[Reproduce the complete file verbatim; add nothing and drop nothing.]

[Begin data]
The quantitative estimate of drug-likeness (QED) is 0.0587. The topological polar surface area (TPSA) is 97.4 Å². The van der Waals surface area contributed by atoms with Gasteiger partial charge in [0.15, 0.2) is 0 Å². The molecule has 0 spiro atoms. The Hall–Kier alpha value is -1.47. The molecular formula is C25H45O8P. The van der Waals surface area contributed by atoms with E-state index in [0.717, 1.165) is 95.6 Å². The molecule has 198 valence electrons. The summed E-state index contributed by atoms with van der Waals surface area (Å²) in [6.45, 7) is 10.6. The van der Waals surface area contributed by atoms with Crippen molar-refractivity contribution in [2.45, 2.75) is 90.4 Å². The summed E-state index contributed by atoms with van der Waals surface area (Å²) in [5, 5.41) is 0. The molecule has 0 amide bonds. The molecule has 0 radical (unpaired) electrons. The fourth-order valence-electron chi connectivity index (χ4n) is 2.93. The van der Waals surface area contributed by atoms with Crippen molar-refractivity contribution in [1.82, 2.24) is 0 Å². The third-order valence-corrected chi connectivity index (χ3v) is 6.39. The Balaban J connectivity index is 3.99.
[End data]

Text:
The quantitative estimate of drug-likeness (QED) is 0.0587. The topological polar surface area (TPSA) is 97.4 Å². The van der Waals surface area contributed by atoms with Gasteiger partial charge in [0.15, 0.2) is 0 Å². The molecule has 0 spiro atoms. The Hall–Kier alpha value is -1.47. The molecular formula is C25H45O8P. The van der Waals surface area contributed by atoms with E-state index in [0.717, 1.165) is 95.6 Å². The molecule has 198 valence electrons. The summed E-state index contributed by atoms with van der Waals surface area (Å²) in [6.45, 7) is 10.6. The van der Waals surface area contributed by atoms with Crippen molar-refractivity contribution in [2.45, 2.75) is 90.4 Å². The summed E-state index contributed by atoms with van der Waals surface area (Å²) in [5, 5.41) is 0. The molecule has 0 amide bonds. The molecule has 0 radical (unpaired) electrons. The fourth-order valence-electron chi connectivity index (χ4n) is 2.93. The van der Waals surface area contributed by atoms with Crippen molar-refractivity contribution in [1.82, 2.24) is 0 Å². The third-order valence-corrected chi connectivity index (χ3v) is 6.39. The Balaban J connectivity index is 3.99.